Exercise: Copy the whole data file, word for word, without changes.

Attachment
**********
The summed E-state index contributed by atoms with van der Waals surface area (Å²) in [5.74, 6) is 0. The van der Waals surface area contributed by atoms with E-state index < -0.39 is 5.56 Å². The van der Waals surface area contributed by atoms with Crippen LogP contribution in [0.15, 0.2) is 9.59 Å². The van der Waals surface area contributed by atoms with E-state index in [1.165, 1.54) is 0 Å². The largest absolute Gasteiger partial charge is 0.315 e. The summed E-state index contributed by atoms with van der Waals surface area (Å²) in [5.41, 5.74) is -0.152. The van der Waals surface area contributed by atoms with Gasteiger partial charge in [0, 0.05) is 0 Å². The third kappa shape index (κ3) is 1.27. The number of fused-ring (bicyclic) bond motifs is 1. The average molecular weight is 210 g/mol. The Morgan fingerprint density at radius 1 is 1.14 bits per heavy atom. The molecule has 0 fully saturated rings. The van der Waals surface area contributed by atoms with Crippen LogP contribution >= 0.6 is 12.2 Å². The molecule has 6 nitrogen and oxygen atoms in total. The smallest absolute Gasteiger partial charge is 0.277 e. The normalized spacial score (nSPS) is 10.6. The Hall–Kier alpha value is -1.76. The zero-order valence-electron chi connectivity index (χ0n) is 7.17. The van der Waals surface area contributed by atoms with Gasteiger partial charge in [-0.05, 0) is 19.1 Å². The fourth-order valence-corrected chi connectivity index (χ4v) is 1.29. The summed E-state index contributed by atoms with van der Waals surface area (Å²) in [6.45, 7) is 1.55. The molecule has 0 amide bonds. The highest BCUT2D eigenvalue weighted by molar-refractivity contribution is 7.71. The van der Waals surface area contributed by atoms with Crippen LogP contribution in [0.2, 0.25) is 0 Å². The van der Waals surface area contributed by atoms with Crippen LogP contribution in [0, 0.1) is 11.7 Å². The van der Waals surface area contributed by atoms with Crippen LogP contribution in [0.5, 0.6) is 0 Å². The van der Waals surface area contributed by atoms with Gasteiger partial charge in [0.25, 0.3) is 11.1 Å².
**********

The summed E-state index contributed by atoms with van der Waals surface area (Å²) in [5.74, 6) is 0. The van der Waals surface area contributed by atoms with E-state index < -0.39 is 5.56 Å². The van der Waals surface area contributed by atoms with Crippen LogP contribution in [0.15, 0.2) is 9.59 Å². The van der Waals surface area contributed by atoms with E-state index in [1.165, 1.54) is 0 Å². The largest absolute Gasteiger partial charge is 0.315 e. The summed E-state index contributed by atoms with van der Waals surface area (Å²) in [5.41, 5.74) is -0.152. The van der Waals surface area contributed by atoms with Gasteiger partial charge in [0, 0.05) is 0 Å². The third kappa shape index (κ3) is 1.27. The number of fused-ring (bicyclic) bond motifs is 1. The average molecular weight is 210 g/mol. The Morgan fingerprint density at radius 1 is 1.14 bits per heavy atom. The molecule has 0 fully saturated rings. The van der Waals surface area contributed by atoms with Crippen LogP contribution >= 0.6 is 12.2 Å². The molecule has 6 nitrogen and oxygen atoms in total. The smallest absolute Gasteiger partial charge is 0.277 e. The normalized spacial score (nSPS) is 10.6. The Hall–Kier alpha value is -1.76. The zero-order valence-electron chi connectivity index (χ0n) is 7.17. The van der Waals surface area contributed by atoms with Gasteiger partial charge in [-0.05, 0) is 19.1 Å². The fourth-order valence-corrected chi connectivity index (χ4v) is 1.29. The summed E-state index contributed by atoms with van der Waals surface area (Å²) in [6.45, 7) is 1.55. The molecule has 0 amide bonds. The highest BCUT2D eigenvalue weighted by molar-refractivity contribution is 7.71. The van der Waals surface area contributed by atoms with Crippen LogP contribution in [0.2, 0.25) is 0 Å². The van der Waals surface area contributed by atoms with Crippen LogP contribution in [0, 0.1) is 11.7 Å². The van der Waals surface area contributed by atoms with Crippen LogP contribution in [0.5, 0.6) is 0 Å². The van der Waals surface area contributed by atoms with Gasteiger partial charge in [0.25, 0.3) is 11.1 Å².